Were there whoops of delight and plenty of air punches thrown or did a grey cloud of gloom descend on your house on 25 August?
I speak of course of the GCSE results; those exams that the media prattle on about every year so those children who are already wound up and nervous become even more het up and those who are nonplussed either way, continue to ignore the stress and carry on doing what they want, which might be revision, gaming or some other non-academic activity. Either way, the hype that now permanently surrounds this adolescent milestone serves no purpose other than to fill a slow news day.
WHAT’S IN A NAME?
But what about the exams themselves? Given their importance you would think there would be a fixed and dependable system that was immune from the follies of the minister in charge. You couldn’t be more wrong; from 1951 the GCE ‘O’ (ordinary) and ‘A’ (advanced) levels were introduced (replacing the school certificate) but they were taken mostly by grammar and private school pupils with most state educated children leaving school without qualification. Then in 1965 the CSE (Certificate of Secondary Education) came along to help those children who struggled to reach O level standard so everyone left school with graded exams marks.
O levels were given letter grades of A, B, C etc. with A being the top mark and CSEs numbers with 1 being the top mark; a grade 1 in CSE was said to be the equivalent of a grade C in O level.
A simple straight forward approach that everyone understood, including employers.
Then in 1988 the whole system was replaced with GCSEs homogenising the two exam types; some argued it gave everyone a level playing field while others disagreed saying it was dumbing down a highly regarded body of education.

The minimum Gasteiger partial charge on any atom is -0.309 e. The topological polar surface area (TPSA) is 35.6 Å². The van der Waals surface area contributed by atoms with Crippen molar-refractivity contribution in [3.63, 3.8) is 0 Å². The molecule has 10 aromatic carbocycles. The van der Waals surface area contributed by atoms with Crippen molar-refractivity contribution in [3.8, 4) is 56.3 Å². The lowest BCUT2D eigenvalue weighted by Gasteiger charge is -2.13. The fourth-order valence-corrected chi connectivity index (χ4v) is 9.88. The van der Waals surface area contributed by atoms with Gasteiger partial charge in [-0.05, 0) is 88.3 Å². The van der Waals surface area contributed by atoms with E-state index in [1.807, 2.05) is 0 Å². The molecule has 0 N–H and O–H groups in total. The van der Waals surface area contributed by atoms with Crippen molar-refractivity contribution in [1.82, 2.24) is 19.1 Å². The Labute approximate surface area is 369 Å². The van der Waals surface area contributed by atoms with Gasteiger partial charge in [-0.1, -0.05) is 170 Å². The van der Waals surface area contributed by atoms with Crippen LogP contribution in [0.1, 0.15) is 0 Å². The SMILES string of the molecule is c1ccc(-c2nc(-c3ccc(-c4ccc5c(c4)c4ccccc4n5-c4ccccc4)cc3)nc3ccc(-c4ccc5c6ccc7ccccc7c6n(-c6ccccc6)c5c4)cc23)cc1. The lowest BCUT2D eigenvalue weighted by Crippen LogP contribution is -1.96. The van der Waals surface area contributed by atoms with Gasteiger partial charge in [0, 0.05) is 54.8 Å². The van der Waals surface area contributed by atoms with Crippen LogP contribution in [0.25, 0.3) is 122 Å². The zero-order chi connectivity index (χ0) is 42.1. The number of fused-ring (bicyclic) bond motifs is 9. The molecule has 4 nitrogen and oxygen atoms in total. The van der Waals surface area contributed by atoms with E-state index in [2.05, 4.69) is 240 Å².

But 2016 was the last year for this method as School Standards Minister Nick Gibb reinvents the wheel once more and puts his mark on our education system. Exams are going to move away from course work based results (reverting to the O level style) and there will be a new grading classification of 1 – 9; 1 being the lowest mark, so as the boards change the pass mark which they do each year, they can increase the grade to 10 and beyond.
On top of that there will be a new way of assessing performance with ‘Progress 8’ that measures progress but not through results. I can’t help but wonder how they will do that given the whole point of school was to test understanding and the only way to test understanding is, well, to test it. In any case, who will decide on this arbitrary system of progress?
So where does this mess leave the children when it comes to deciding on their further education and just as important, where does it leave employers when it comes to deciding if a prospective employee is educationally up to scratch; picture the scene – the interviewer is faced with a CV that has an A* which is a top mark but there is another candidate with a Grade 1 which is a low mark but perhaps one candidate ‘progressed’ better than the other.
It’s nothing short of a shambles; rather than seeing it as an opportunity to make their mark during their short reign, the education ministers should stop tinkering with our education system and refine and improve existing methods particularly the marking that is always a bone of contention.
By the constant ministerial interference the value of exams is being eroded and degraded and it is a gross disservice to our children who are being used as guinea pigs to the personal satisfaction of ministers who come and go at the whim of whoever’s in charge.
I can but hope that the academisation of our schools will lead to more power being given to headteachers and that they will put a stop to the confusion and adopt the IGCSE (International GCSE), at least then there would be some consistency and certainty.
But Labour has prohibited state schools from using IGCSE’s for the key subjects fearing it will ‘undermine’ the domestic version, which given their relentless interference is somewhat ironic.
Heaven forbid the schools should ensure their pupils are equipped with the best opportunities; far better governments use our school children as their political football.